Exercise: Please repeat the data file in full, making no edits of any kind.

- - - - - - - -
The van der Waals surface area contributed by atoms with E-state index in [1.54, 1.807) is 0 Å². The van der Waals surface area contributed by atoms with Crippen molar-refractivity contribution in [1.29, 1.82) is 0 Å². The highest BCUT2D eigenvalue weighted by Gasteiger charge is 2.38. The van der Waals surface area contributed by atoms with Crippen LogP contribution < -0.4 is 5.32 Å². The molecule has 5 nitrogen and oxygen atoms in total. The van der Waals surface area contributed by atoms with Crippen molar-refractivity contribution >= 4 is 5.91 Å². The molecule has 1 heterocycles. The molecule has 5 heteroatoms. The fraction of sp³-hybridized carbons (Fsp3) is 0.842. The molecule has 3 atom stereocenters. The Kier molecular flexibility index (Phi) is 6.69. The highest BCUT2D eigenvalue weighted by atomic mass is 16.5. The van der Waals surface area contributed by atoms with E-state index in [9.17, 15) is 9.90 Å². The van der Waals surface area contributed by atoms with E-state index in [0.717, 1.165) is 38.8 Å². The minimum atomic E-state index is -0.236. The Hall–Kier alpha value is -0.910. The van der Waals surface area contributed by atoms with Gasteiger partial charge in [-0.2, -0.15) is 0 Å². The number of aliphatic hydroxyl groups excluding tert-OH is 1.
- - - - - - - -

The van der Waals surface area contributed by atoms with E-state index in [1.54, 1.807) is 0 Å². The van der Waals surface area contributed by atoms with Crippen molar-refractivity contribution in [1.29, 1.82) is 0 Å². The highest BCUT2D eigenvalue weighted by Gasteiger charge is 2.38. The van der Waals surface area contributed by atoms with Crippen LogP contribution < -0.4 is 5.32 Å². The molecule has 5 nitrogen and oxygen atoms in total. The van der Waals surface area contributed by atoms with Crippen molar-refractivity contribution >= 4 is 5.91 Å². The molecule has 1 heterocycles. The molecule has 5 heteroatoms. The fraction of sp³-hybridized carbons (Fsp3) is 0.842. The molecule has 3 atom stereocenters. The Kier molecular flexibility index (Phi) is 6.69. The highest BCUT2D eigenvalue weighted by atomic mass is 16.5. The van der Waals surface area contributed by atoms with E-state index in [9.17, 15) is 9.90 Å². The van der Waals surface area contributed by atoms with E-state index in [0.717, 1.165) is 38.8 Å². The minimum atomic E-state index is -0.236. The Hall–Kier alpha value is -0.910. The van der Waals surface area contributed by atoms with Gasteiger partial charge in [-0.2, -0.15) is 0 Å². The number of aliphatic hydroxyl groups excluding tert-OH is 1.